One step removed from that is giving the PC more magic items. Since there’s no need to worry about imbalance between PCs in a DM+1 game, you can be generous with magic items (in quantity and quality) without concerns about marginalizing other characters. That said, I’m not a big fan of this. Maybe it’s my general preference for low fantasy, but I dislike the feeling that the items are overshadowing the character, which can be a pitfall with this. My advice would be to favor limited-use items and/or items with drawbacks (sentient items with strong wills of their own, like Elric’s Stormbringer, being a classic example). You want the item to be part of the character, not the character to become a bearer for the item.
Tying back into the previous section, don’t present problems that need to be overcome by magic. If the problem requires spellcasting, especially if it requires a specific spell, it’s probably not a good problem. There are exceptions to that, but that’s a good general rule of thumb.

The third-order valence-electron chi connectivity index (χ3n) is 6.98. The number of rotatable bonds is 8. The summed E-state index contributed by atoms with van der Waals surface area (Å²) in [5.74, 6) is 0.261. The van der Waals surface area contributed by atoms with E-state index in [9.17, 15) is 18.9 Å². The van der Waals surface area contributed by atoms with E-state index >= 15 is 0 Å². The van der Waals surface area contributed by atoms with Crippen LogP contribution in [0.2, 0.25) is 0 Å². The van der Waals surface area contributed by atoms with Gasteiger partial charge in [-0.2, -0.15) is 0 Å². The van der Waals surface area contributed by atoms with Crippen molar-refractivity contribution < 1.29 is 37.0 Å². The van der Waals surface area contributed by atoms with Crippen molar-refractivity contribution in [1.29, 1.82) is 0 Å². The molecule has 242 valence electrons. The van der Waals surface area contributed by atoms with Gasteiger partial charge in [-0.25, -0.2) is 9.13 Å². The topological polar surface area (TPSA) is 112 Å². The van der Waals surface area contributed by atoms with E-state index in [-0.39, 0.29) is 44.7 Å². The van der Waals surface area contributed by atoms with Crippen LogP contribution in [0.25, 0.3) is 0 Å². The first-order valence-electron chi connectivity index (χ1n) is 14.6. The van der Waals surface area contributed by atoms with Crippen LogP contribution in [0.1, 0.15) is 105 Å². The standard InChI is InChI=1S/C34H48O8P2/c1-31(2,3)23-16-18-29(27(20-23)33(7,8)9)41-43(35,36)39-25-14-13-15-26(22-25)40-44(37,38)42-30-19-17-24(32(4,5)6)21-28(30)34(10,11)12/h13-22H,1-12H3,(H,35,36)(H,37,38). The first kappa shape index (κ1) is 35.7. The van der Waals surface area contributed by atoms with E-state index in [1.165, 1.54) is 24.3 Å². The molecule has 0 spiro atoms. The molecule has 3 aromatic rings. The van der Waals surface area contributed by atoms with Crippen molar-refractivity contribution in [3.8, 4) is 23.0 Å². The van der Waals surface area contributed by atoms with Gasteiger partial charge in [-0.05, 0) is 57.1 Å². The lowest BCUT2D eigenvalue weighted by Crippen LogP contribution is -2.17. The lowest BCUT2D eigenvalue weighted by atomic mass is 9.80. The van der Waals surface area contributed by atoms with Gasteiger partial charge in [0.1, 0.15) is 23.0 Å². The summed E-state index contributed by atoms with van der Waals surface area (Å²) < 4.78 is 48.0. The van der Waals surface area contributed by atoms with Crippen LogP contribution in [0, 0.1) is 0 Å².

Lastly, there’s nothing wrong with dicing for the occasional extraordinary feat. Remember, while he’s supposed to be an all-natural human, Conan managed to break free of the sorcerer’s mesmerism in The People of the Black Circle. The odds should be slim, and there should be a chance of it backfiring to discourage relying on this, but there are countless tales of fate, fortune, and deities showing favor in a singular moment. Obviously, this should be a rare last gasp, not a regular feature, otherwise it stops being special.
Going back to what I’d said at the beginning, I’m not aware of any D&D or derivative ruleset that requires using a variety of classes, even the explicitly party-oriented 4th edition. Thus, it should be possible to play with a party where everyone uses the same class, and taking that situation to its logical extreme is what you get when discussing power variety in DM+1 play. In my experience, the “prepare problems, not puzzles” maxim alleviates most issues with designing custom content, and very few good adventures include obstacles with limited solution sets. Work with your player’s creativity, handle edge cases if and when they come up, and most importantly, have fun.